Even at age 60, I have found that my age can be an advantage.  I have heard of people who have a “resting bitch face,” but personally, I have always had what can only be called a “resting stupid face.”  Meaning that when I don’t have a specific expression on my face, I tend to look as if I’m just a few bricks short of a load.  And that has served me well, particularly when I pair it with the words, “But I don’t understand.”  I can’t tell you how many people have done what I’ve wanted just because they couldn’t be bothered to explain the rules to someone they believed wasn’t bright enough to understand them.

But now that I have reached a certain age, I’ve found that the only thing better than having a “resting stupid face” is having an old resting stupid face.  If I’m having a disagreement with someone, (particularly someone younger) I have found that my most effective response is to simply stand there and look at them in a perplexed sort of way.  Sooner or later, they tend to give in, even if they do sigh loudly and roll their eyes at the same time.

Still, I’m only human, and there are times when I don’t really want to feel quite so old.  I miss the vitality of my younger days, would give anything to have the perfect eyesight, firm skin and boundless energy I once took for granted.  Luckily, I’ve discovered a fool-proof way to make me feel young again, and it doesn’t require any expensive or painful surgical procedures.  When I want to feel young, all I have to do is spend time with some of my treasured, life-long friends.  Seriously.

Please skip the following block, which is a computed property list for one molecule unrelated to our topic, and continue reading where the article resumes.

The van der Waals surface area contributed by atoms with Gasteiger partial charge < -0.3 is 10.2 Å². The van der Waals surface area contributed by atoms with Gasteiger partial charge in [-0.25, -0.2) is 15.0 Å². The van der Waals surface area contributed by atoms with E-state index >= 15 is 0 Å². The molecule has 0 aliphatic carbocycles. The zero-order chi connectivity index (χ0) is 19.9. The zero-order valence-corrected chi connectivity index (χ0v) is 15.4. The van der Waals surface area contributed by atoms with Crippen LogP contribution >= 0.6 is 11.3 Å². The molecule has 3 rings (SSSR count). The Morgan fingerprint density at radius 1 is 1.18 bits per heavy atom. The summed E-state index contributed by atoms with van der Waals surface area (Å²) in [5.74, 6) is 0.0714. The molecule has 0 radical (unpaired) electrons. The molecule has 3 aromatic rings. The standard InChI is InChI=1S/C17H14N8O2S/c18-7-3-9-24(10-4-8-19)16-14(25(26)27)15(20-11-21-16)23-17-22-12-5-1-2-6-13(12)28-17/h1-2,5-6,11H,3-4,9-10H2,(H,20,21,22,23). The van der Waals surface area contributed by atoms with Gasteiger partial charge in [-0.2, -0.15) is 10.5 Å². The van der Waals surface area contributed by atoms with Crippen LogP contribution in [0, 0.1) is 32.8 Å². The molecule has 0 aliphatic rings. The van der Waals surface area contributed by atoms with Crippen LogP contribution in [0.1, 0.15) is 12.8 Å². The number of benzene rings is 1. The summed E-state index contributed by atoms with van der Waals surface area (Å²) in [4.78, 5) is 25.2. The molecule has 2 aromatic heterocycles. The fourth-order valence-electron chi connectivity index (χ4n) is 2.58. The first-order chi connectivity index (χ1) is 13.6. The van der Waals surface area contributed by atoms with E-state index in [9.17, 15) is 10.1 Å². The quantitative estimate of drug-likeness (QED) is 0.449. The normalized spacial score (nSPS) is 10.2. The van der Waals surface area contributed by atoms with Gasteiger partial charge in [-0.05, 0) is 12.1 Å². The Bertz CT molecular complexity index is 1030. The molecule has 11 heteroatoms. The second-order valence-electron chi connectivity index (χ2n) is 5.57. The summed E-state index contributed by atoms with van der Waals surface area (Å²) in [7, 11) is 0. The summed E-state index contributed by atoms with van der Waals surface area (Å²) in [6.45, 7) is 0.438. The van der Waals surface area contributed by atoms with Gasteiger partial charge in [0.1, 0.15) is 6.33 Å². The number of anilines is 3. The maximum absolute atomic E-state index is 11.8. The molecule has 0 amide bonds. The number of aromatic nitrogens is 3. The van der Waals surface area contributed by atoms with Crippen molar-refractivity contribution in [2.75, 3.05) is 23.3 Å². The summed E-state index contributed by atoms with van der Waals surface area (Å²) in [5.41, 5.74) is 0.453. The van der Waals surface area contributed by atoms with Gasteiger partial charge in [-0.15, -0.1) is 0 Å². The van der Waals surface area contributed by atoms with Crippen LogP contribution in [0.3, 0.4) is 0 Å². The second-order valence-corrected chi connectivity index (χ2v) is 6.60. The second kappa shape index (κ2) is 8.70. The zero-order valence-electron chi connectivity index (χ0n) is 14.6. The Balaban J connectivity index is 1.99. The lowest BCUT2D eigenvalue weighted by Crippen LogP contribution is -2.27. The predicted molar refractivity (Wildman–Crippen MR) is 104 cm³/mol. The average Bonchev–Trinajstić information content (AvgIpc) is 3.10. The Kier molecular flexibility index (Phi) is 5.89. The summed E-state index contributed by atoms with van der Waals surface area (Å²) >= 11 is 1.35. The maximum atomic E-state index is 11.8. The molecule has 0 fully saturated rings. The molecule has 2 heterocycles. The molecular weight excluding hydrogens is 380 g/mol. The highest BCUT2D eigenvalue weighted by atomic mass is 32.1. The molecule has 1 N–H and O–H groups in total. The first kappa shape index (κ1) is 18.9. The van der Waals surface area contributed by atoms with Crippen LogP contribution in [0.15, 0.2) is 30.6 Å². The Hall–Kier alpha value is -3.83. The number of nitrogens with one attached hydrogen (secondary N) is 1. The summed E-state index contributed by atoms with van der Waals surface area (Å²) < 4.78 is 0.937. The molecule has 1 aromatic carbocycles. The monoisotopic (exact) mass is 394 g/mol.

Maybe it’s because they knew me “way back when,” or maybe it’s because when I look at them I still see the young person they once were.  But for whatever reason, when I’m with my old friends, the years just melt away and I truly feel young again.  And it isn’t long before I’m also acting as if I was young:  laughing hysterically at our silly jokes, staying up late because no one wants the evening to end, and most of all, feeling that as long as I have my friends by my side, there’s nothing I can’t handle.

Aging does have it’s advantages, but every once in a while, I need my “old” friends to remind me of what it was like to be young…..

fullsizeoutput_5050

The Best-Laid Plans